From the moment one-half of The Toll‘s main duo parks up in Michael Nader’s new horror, the writer/director makes every effort to toy, not with the genre’s tropes, but the social preconceptions ingrained in its audience. Unnamed app cabbie Spencer arrives at the airport to pick up his next fare, Cami, and the drive hits tension as soon as it starts. She’s the type of passenger who doesn’t want to talk, and he’s a clueless driver expressing his interest in hunting and checking every box to qualify as the next Zodiac killer. As far as setting the scene goes, Nader lays his out brilliantly in his directorial debut. Showing Spencer only in side-profiles and passing glances in the rear-view mirror, everything on display screams that there’s a villain at the wheel and Cami’s next stop could be her last. That’s what she thinks, at least.

Soon though, things take a supernatural turn as the pair find themselves broken down on a dark dirt road, with someone or something watching them from just beyond the treeline. With no sign of help for miles and only each other to depend on, Spencer and Cami must pit themselves against various horrors waiting for them in the woods, if it means making it out alive. Cue an array of head-trippy treks through, masked inhabitants at every turn, and talk of a monster orchestrating the whole thing. His name is the Toll Man, and he wants to make them pay.

Playing like the Blair Witch caught an Uber with Mike Flanagan’s Oculus, Nader’s balancing act of familiar tropes before turning things spooky works for the most part. The awkward silences and broken back and forth between the film’s key characters sets the unease that this really could go in any direction, right before establishing what sort of ride we’re on. It’s a rug-pull made a lot easier thanks to a lead pair who are far more self-aware of the nightmare they’re in than most horror fodder that came before them.

A double act with very little to work with besides each other can be a considerable risk. If they don’t work well together, chances are the rest of the film will suffer dearly for it. Thankfully, both Jordan Hayes and Max Topplin, as Cami and Spencer, have a chemistry that clashes and clicks well with one another when it needs to. Hayes’ jetlagged, conclusion-jumping passenger is the chalk to Topplin’s socially awkward, hunting obsessed cheese, helping the film along at a decent pace. Referencing The Strangers, when things get weird and calling out each other’s poor judgements, it makes them a bit more relatable than what other disposable horror characters often end up being.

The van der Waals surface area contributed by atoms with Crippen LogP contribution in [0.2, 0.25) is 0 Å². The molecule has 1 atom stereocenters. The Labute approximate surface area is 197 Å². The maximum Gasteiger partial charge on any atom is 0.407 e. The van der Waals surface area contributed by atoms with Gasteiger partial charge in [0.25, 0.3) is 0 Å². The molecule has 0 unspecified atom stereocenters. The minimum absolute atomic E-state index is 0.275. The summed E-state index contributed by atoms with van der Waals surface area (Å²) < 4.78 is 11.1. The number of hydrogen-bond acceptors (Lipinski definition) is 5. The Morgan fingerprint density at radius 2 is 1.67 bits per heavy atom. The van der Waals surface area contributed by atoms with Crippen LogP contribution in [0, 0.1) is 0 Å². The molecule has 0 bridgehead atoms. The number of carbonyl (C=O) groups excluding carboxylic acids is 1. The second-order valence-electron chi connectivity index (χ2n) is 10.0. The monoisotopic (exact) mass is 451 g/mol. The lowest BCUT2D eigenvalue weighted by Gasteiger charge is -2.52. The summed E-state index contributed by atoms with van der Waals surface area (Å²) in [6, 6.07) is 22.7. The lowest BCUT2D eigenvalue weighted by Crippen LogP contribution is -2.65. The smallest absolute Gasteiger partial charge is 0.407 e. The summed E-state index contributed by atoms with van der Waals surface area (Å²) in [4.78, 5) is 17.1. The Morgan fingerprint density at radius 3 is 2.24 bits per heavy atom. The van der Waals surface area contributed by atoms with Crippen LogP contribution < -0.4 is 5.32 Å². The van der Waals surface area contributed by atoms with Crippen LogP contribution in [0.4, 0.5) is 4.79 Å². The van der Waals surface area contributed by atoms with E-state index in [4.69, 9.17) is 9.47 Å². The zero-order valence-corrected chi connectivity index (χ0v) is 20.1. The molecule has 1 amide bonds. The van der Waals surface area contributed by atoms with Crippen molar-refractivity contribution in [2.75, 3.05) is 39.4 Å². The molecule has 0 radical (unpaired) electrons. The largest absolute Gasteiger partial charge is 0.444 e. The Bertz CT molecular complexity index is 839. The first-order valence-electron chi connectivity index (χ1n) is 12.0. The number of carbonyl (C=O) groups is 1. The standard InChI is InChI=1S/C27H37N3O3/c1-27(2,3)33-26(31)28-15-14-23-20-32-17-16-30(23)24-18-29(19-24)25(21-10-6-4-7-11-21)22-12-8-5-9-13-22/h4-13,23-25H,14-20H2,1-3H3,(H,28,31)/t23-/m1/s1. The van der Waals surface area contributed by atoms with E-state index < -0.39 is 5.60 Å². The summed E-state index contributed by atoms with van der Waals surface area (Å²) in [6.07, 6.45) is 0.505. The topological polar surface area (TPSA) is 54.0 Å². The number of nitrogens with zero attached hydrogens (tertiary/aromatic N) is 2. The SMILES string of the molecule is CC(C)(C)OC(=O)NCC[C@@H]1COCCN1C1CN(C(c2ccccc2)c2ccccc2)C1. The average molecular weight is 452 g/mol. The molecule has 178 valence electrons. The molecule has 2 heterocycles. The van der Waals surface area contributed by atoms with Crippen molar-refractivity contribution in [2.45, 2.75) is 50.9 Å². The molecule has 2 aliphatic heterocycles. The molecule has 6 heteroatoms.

With that said, it doesn’t stop either of them from making the occasional head-shaking decisions that horror films can’t be without and scares that Nader has a lot of fun delivering. There are times when things get weird, and all manner of unsettling imagery is on display, but the director still ensures that a flashlight aimed into the unknown is enough to elevate the anxiety. It’s efficient and effective seeing Cami wander off only to get lost in the darkness and another testament to this first-time director that he’s got the skills to scare us if necessary. His only issue is sticking the landing when his ghost story comes to a close.

It’s quickly apparent that with stereotypes being highlighted and the meta-reference of horror classics that have come before, Nader knows the sandbox he’s playing in and has a chance to bring something new to it. What’s frustrating is that he sets up the opportunity to do so and doesn’t follow through, almost tarnishing the whole experience as a result. There’s no question he has the capability as a director with the journey he sends us on, but it’s the destination that may ultimately leave you wondering if it was even worth it.

Iffy ending aside, a lot is going for The Toll that qualifies Nader as a filmmaker worth keeping an eye out for. You’ve got to start somewhere, and this almost self-aware scary little number with a decent cast at its core is worth a start. Pay the toll, and you might enjoy the ride.

Rating: ★★★

The Toll will be available in theatres, on demand and digital from March 26, 2021